I have, for a long time now, wanted desperately to be involved in an interstellar war. I’m really not much of a terrestrial war fan (I just find war a bit unpleasant) but space wars are different. They’re all, like, boom! and zapow! and waaarrbb-warbb-wab-wab-wab whooooooshhhh! with lasers and twelve-legged, warp-driven alien peeps in their four-dimensional, Yggdrasil-powered V-wings, swooping with stratosphere-shattering, gravity-displacing zigzags: space wars are cool.

But even I admit that they ain’t for everyone. Whilst I dearly hope to experience an Iridian-Culture style war, co-piloting a Rapid Offensive Unit to take out those tripedal insect-warrior bastards, it’s with sullen recognition that this might not be most people’s tasse de thé. Even Dan Simmons’s majestic, sprawling, Chaucer-esque Hyperion series will have its (deluded) detractors.

This term I have begun to read The War of the Worlds with my tutor group. My head teacher, Steve Margetts, kindly provided a class set for my Year 7s which we’ve been reading together for the past couple of weeks. Once the standard tutor tasks are completed – equipment checks (vital), planner signing, Stars of the Week, etc. – we can get through just over a chapter each morning. I used to read The Hitchhiker’s Guide to the Galaxy at my previous school, but wanted something with a bit more literary heft this time.

Our children read their own books every morning, but I was a little fed up with seeing Diary of a Wimpy Kid still being read in January. Also, I use the word ‘read’ in the loosest possible sense: some of them really do read, but many others don’t actually turn a page for twenty minutes. They’re so well trained and/or scared of me, however, that they pretend to do so with what they believe to be Stanislavskian attention. So I wanted to read something both brilliant and more difficult with them, partly to make sure they really were reading, but also that they were reading quality literature.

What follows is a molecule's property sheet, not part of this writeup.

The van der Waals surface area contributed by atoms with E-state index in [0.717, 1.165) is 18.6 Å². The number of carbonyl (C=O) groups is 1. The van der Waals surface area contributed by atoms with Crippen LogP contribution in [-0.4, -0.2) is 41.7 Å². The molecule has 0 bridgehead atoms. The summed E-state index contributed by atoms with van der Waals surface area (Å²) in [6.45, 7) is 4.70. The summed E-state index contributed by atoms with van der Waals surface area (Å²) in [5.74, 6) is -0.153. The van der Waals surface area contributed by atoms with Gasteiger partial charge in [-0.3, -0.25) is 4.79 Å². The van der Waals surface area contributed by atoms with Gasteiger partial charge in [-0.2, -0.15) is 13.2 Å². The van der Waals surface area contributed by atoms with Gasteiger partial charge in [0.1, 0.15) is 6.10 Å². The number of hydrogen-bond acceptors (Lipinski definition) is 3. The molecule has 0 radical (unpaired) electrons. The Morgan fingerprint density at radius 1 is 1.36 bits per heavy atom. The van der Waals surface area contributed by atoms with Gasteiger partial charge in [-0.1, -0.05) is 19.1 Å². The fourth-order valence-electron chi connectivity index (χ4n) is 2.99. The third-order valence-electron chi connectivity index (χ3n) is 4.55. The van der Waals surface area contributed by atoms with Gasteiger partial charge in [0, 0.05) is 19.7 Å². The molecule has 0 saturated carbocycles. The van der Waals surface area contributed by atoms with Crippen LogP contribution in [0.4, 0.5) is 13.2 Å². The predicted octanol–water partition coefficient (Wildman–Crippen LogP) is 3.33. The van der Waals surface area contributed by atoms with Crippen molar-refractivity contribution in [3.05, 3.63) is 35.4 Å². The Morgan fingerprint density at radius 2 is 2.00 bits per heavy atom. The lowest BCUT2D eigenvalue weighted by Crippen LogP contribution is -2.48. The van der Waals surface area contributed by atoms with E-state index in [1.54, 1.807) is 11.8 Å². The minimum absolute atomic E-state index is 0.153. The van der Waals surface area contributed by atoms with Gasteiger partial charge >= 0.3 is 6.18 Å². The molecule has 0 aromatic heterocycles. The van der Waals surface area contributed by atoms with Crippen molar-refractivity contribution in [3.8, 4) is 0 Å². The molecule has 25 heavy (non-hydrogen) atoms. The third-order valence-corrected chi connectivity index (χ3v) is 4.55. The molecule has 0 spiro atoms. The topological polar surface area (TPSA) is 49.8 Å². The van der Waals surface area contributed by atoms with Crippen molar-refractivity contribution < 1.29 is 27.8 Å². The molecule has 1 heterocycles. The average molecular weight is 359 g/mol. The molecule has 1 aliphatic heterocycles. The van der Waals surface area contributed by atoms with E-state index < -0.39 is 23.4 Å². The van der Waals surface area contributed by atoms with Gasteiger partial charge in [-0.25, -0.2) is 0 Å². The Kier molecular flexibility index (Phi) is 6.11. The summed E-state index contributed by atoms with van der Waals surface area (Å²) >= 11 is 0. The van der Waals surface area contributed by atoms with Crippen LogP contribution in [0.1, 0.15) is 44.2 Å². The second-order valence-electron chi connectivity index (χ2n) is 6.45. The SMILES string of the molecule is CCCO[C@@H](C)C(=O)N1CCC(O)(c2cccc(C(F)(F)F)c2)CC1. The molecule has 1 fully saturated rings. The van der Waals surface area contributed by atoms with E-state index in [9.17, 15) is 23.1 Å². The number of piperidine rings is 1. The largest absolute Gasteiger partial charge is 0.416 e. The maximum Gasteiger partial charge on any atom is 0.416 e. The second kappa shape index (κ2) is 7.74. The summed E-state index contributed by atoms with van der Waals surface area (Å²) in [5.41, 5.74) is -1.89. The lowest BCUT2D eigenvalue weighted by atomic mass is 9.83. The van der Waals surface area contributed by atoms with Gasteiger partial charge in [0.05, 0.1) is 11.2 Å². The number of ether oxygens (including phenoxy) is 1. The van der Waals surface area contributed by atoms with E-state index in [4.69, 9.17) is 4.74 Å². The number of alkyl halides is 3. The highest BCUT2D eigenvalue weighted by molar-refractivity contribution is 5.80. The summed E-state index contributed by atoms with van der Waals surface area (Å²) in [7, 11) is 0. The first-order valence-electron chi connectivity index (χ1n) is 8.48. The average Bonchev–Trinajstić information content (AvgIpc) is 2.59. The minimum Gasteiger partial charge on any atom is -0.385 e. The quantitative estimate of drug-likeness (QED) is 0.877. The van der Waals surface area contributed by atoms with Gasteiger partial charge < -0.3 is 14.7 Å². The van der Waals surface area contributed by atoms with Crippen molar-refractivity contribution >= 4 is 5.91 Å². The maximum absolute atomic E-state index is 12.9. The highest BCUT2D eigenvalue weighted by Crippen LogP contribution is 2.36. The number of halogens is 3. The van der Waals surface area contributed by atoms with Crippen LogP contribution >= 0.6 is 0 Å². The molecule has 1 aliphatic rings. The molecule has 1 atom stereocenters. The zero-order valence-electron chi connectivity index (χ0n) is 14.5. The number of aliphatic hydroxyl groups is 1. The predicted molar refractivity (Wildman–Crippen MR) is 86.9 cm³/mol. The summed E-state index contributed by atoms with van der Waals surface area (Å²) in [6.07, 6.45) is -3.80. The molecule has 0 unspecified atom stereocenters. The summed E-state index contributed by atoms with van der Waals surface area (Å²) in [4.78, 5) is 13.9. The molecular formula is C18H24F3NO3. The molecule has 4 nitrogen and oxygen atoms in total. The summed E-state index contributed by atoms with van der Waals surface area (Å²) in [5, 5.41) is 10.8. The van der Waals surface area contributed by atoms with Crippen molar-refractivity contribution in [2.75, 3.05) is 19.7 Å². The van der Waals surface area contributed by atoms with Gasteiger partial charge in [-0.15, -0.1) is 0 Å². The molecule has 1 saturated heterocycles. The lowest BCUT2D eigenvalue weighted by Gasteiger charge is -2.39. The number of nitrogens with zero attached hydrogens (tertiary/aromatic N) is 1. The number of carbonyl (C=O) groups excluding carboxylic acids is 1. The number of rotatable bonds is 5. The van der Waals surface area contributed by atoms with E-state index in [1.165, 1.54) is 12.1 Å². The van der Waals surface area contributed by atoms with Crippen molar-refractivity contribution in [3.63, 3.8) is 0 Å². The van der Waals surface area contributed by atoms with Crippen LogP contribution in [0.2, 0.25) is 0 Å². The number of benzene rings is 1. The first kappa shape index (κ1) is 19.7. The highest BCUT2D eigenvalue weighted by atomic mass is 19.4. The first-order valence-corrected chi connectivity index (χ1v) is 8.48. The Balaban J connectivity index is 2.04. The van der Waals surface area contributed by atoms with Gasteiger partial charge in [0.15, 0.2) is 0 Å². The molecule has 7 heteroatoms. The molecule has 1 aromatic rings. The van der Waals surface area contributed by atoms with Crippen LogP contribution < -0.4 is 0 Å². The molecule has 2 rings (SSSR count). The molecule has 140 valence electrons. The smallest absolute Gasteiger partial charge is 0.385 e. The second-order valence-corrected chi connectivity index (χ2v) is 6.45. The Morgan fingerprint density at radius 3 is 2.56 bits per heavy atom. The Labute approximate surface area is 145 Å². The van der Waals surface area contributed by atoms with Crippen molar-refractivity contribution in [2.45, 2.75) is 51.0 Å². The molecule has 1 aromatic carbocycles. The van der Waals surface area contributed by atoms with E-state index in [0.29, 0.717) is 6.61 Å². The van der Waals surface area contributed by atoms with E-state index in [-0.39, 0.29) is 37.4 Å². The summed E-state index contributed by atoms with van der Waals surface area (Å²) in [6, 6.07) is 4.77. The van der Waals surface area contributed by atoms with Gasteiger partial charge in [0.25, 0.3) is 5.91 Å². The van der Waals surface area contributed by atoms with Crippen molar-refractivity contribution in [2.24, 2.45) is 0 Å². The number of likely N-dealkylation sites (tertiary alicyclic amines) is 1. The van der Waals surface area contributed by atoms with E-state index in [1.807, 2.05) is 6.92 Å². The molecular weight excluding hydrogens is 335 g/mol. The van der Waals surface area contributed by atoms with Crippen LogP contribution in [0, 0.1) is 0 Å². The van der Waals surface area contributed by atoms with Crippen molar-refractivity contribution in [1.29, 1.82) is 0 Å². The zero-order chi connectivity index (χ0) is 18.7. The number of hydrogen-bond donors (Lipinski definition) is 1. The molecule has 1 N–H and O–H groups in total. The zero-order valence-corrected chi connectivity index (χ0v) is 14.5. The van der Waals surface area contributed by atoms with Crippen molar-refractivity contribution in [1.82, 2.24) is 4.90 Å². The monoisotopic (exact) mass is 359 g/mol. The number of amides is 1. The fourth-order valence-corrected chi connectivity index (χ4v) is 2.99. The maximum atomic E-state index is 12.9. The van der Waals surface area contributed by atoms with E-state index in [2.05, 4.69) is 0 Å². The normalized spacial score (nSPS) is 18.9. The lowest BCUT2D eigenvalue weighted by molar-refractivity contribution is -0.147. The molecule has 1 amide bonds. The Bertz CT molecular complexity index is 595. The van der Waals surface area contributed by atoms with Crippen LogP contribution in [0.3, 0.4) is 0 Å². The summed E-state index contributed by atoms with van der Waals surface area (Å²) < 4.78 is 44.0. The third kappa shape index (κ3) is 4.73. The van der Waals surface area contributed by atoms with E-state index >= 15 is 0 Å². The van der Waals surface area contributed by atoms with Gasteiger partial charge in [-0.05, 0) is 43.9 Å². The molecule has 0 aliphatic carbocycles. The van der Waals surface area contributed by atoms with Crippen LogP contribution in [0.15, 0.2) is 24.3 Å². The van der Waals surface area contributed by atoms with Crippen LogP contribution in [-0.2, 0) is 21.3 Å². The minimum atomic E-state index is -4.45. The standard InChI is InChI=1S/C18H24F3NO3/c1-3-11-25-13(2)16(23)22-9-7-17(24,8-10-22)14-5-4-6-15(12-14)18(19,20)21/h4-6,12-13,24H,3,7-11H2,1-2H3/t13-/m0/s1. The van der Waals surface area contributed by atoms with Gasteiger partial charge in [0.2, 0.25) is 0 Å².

Unsurprisingly, the children love the story. They enjoy being read to; they are beginning to appreciate the opportunity to read aloud; they wallow in the knowledge that they’ve been entrusted to try something that no other tutor group (at the moment) is doing; but they also savour the chance to be stretched: H.G. Wells’s language isn’t too difficult, but it’s tough enough to make them feel like they’re doing something a bit more challenging. Last week, when I was away for the day, they even asked if the cover teacher would read a chapter with them.

A decision has now been made to read at least four books in Years 7 and 8, starting with The War of the Worlds and Journey to the Centre of the Earth respectively. As a sci-fi fan I’m delighted, mainly because this kind of knowledge might just help our children fight the space wars of the future (how d’you like them C21st skills?). Objectively more important, I guess, is that by starting each year with C19 science-fiction we’re gently introducing our children to a very rich, though often maligned, genre, and I’m flippin’ delighted.